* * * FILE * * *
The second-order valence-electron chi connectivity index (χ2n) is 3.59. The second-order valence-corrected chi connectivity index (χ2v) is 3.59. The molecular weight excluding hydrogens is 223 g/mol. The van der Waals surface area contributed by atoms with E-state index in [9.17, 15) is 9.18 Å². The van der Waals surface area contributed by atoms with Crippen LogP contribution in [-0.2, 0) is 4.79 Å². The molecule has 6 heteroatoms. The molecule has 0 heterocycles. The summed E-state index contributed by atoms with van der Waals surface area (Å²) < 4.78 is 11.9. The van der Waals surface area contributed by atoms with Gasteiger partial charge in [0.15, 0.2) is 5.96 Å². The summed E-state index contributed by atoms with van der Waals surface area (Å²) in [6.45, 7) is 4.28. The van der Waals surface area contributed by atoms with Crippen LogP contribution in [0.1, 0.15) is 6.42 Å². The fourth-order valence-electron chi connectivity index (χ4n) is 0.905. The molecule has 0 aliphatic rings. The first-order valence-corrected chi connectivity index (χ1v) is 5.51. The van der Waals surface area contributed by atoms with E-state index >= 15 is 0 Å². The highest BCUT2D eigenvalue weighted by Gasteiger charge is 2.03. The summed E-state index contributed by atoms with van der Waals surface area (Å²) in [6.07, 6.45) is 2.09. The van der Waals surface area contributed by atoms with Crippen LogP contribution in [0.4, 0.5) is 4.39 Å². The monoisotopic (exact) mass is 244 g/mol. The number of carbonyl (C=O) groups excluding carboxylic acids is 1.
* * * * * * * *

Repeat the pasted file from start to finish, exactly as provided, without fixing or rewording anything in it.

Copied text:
The second-order valence-electron chi connectivity index (χ2n) is 3.59. The second-order valence-corrected chi connectivity index (χ2v) is 3.59. The molecular weight excluding hydrogens is 223 g/mol. The van der Waals surface area contributed by atoms with E-state index in [9.17, 15) is 9.18 Å². The van der Waals surface area contributed by atoms with Crippen LogP contribution in [-0.2, 0) is 4.79 Å². The molecule has 6 heteroatoms. The molecule has 0 heterocycles. The summed E-state index contributed by atoms with van der Waals surface area (Å²) < 4.78 is 11.9. The van der Waals surface area contributed by atoms with Gasteiger partial charge in [0.15, 0.2) is 5.96 Å². The summed E-state index contributed by atoms with van der Waals surface area (Å²) in [6.45, 7) is 4.28. The van der Waals surface area contributed by atoms with Crippen LogP contribution in [0.1, 0.15) is 6.42 Å². The fourth-order valence-electron chi connectivity index (χ4n) is 0.905. The molecule has 0 aliphatic rings. The first-order valence-corrected chi connectivity index (χ1v) is 5.51. The van der Waals surface area contributed by atoms with E-state index >= 15 is 0 Å². The highest BCUT2D eigenvalue weighted by Gasteiger charge is 2.03. The summed E-state index contributed by atoms with van der Waals surface area (Å²) in [6.07, 6.45) is 2.09. The van der Waals surface area contributed by atoms with Crippen LogP contribution in [0.4, 0.5) is 4.39 Å². The monoisotopic (exact) mass is 244 g/mol. The number of carbonyl (C=O) groups excluding carboxylic acids is 1.